Richmond, BC was the first Canadian city to do it in April, 2011. Now Toronto has joined the ranks of cities that have banned the sale of cats and dogs in pet stores.
Puppies and kittens sold in Toronto pet stores must come from shelters, humane societies or rescue groups, city council decided on Wednesday.
Council voted unanimously to institute the changes that aim to keep stores from selling animals from puppy or kitten mills.
The motion, put forward by Coun. Glenn De Baeremaker, originally went to council at the end of May but was postponed.
De Baeremaker told CTV Toronto on May 31 that the approval of this motion would mean pet owners would know exactly where their pet is coming from, “and that it’s been treated humanely and with love.”
De Baermaeker said on Wednesday that he was pleased with the vote.
“It really slams the door closed on people who mass produce animals for profit,” De Baeremaeker told The Globe and Mail.
The motion is designed to combat the illegal sale of dogs and cats from some breeders who raise the animals in unsanitary and overcrowded enclosures.
Council also directed city officials to work with the Ontario Society for the Prevention of Cruelty to animals and encourages residents to report any knowledge of operating puppy or kitten mills in the city.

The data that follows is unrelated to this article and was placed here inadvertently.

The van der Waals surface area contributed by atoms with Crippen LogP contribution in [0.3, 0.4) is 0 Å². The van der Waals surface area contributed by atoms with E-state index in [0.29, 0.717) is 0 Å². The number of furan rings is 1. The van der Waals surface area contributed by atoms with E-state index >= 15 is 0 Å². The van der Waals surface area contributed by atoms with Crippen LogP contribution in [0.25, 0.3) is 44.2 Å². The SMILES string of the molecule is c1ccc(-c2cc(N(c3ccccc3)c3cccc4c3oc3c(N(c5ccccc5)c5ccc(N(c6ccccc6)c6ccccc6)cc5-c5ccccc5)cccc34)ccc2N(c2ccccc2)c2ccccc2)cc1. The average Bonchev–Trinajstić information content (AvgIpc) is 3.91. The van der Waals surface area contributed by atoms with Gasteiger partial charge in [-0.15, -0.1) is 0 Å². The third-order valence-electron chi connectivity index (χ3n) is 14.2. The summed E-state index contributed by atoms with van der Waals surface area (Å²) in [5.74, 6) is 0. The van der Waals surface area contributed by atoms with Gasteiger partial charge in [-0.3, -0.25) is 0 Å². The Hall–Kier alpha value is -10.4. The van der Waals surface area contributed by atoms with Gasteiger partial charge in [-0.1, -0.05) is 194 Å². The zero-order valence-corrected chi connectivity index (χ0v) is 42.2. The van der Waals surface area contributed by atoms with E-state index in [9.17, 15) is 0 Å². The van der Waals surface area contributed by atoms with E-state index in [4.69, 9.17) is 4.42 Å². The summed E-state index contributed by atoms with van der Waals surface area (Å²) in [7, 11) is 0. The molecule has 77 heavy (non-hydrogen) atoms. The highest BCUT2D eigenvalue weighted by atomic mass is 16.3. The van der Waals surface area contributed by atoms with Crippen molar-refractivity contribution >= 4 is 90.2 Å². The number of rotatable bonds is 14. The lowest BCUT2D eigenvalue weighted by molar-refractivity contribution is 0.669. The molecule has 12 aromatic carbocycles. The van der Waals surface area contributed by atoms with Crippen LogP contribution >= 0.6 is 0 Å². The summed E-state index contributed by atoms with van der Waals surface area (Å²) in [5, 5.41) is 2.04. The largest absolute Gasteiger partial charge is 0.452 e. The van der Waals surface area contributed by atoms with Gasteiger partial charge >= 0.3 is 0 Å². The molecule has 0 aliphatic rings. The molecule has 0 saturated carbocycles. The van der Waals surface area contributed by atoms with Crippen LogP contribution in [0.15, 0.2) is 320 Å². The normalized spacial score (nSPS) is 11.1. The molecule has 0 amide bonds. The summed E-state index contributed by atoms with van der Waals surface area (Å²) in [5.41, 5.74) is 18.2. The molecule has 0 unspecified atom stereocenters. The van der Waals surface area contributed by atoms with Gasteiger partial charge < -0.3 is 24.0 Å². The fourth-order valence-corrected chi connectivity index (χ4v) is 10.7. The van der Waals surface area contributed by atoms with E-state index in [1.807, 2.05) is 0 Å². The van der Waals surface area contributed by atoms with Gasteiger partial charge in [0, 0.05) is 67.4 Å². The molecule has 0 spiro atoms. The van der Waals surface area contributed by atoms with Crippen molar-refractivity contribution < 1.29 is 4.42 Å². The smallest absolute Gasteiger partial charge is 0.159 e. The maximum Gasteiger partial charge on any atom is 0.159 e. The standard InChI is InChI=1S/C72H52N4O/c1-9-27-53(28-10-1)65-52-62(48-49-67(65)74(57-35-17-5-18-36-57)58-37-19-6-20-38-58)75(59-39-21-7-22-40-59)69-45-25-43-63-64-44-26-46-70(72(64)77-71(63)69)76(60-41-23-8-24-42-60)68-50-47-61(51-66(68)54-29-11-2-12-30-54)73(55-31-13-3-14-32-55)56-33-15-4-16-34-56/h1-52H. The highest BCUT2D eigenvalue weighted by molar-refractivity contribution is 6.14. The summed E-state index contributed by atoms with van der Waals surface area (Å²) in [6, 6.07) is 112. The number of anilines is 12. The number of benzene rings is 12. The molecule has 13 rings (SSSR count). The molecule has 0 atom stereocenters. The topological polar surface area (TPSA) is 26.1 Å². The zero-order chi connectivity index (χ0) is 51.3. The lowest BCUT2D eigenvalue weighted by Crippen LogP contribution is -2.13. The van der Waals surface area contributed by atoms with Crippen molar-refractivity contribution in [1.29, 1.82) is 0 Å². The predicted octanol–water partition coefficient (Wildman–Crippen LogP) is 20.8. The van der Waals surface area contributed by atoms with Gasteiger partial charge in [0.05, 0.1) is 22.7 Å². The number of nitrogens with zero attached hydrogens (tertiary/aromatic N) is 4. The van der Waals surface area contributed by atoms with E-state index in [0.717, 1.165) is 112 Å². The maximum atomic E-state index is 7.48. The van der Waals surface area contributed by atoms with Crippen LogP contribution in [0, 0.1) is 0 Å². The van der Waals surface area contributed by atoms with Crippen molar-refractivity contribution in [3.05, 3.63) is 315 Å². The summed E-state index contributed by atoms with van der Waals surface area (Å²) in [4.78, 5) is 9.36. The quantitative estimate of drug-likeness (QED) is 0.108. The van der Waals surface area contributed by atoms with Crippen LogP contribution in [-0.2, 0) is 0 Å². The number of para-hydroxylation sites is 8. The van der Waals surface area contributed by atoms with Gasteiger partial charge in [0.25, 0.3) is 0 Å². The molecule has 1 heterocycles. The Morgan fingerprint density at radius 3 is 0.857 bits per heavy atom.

In August, a national pet store chain, PJ’s Pets, announced that the store will no longer sell puppies and instead focus on supporting pet adoption services.
Of note is the recent decision by PJ’s pet stores – one of Ontario’s primary animal “retailers” – to stop selling dogs and cats, and to work with shelters, instead. Petland, in Calgary, made a similar proclamation on September 12, 2011.
A very encouraging trend is afoot. Is Ottawa next? The Ottawa Humane Society is urging City Council to consider a similar motion.
Many voices are speaking out to keep the ball rolling by banning the sale or trade of animals on Kijiji. Of note, also, are the mills that farm smaller animals, such as rabbits and rodents.
Further reading and articles:
From an Ethical Business Perspective
Smaller Animal Mills